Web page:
Faceted navigation may be the most significant search innovation of the past decade. It features an integrated, incremental search and browse experience that lets users begin with a classic keyword search and then scan a list of results. It also serves up a custom map that provides insights into the content and its organization and offers a variety of useful next steps. In keeping with the principles of progressive disclosure and incremental construction, it lets users formulate the equivalent of a sophisticated Boolean query by taking a series of small, simple steps. Learn how it works, why it has become ubiquitous in e-commerce, and why it’s not for every site.

  • Flash and Standards: The Cold War of the Web

    by Dan Mall · Issue 302 ·

    You’ve probably heard that Apple recently announced the iPad. The absence of Flash Player on the device seems to have awakened the HTML5 vs. Flash debate. Apparently, it’s the final nail in the coffin for Flash. Either that, or the HTML5 community is overhyping its still nascent markup language update. The arguments run wide, strong, and legitimate on both sides. Yet both sides might also be wrong. Designer/developer Dan Mall is equally adept at web standards and Flash; what matters, he says, isn't technology, but people.

  • Accent Folding for Auto-Complete

    by Carlos Bueno · Issue 301 ·

    Another generation of technology has passed and Unicode support is almost everywhere. The next step is to write software that is not just "internationalized" but truly multilingual. In this article we will skip through a bit of history and theory, then illustrate a neat hack called accent-folding. Accent-folding has its limitations but it can help make some important yet overlooked user interactions work better.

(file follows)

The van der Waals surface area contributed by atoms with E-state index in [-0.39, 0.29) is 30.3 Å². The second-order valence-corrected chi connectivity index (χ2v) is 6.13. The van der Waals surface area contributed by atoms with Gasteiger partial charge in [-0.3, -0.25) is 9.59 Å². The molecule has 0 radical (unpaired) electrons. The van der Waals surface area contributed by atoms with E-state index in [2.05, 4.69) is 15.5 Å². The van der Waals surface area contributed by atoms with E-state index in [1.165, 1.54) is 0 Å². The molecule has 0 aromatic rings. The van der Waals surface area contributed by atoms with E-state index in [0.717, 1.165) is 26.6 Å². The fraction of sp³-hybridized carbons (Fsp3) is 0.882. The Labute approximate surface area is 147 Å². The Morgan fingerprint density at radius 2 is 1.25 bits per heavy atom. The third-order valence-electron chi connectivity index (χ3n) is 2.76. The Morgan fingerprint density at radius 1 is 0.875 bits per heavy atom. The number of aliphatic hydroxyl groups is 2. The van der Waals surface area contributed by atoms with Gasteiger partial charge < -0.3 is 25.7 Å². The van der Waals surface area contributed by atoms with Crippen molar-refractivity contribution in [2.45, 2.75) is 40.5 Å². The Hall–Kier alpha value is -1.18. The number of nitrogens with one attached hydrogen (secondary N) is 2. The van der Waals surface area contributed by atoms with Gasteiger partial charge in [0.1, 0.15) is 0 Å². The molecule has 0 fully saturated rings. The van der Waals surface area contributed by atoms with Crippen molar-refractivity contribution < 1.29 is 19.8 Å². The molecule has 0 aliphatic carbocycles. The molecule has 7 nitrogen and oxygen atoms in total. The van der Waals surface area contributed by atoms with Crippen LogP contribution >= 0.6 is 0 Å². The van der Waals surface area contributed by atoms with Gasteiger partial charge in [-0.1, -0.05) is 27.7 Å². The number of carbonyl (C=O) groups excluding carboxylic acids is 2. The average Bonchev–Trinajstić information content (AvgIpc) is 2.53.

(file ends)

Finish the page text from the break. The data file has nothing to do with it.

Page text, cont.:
• Can You Say That in English? Explaining UX Research to Clients

    by David Sherwin · Issue 295 ·

    It's hard for clients to understand the true value of user experience research. As much as you'd like to tell your clients to go read The Elements of User Experience and call you back when they're done, that won't cut it in a professional services environment. David Sherwin creates a cheat sheet to help you pitch UX research using plain, client-friendly language that focuses on the business value of each exercise.

  • Inline Validation in Web Forms

    by Luke Wroblewski · Issue 291 ·

    Web forms don’t have to be irritating, and your inline validation choices don't have to be based on wild guesses. In his examination of inline form validation options, Luke Wroblewski offers that rarest of beasts: actual data about which things make people smile and which make them want to stab your website with a fork.

  • Visual Decision Making

    by Patrick Lynch · Issue 286 ·

    If it takes only 50 milliseconds for users to form an aesthetic opinion of your site’s credibility and trustworthiness, are designers who create visually compelling sites simply wasting time and treasure on graphic indulgences? Patrick Lynch doesn't think so.

  • Taking the Guesswork Out of Design

    by Daniel Ritzenthaler · Issue 283 ·

    Clients, like other humans, often fear what they don't understand. Daniel Ritzenthaler explains how sound goal-setting, documentation, and communication strategies can bridge the gap between a designer's intuition and a client's need for proof.

  • The Elegance of Imperfection

    by David Sherwin · Issue 280 ·

    Asymmetry, asperity, simplicity, modesty, intimacy, and the suggestion of a natural process: these attributes of elegant design may seem relevant only to a project's aesthetics. But the most successful web designs reflect these considerations at every stage, from idea to finished product. Bring heart to the experiences you create by infusing them with intelligence that transcends aesthetics and reflects the imperfection of the natural world.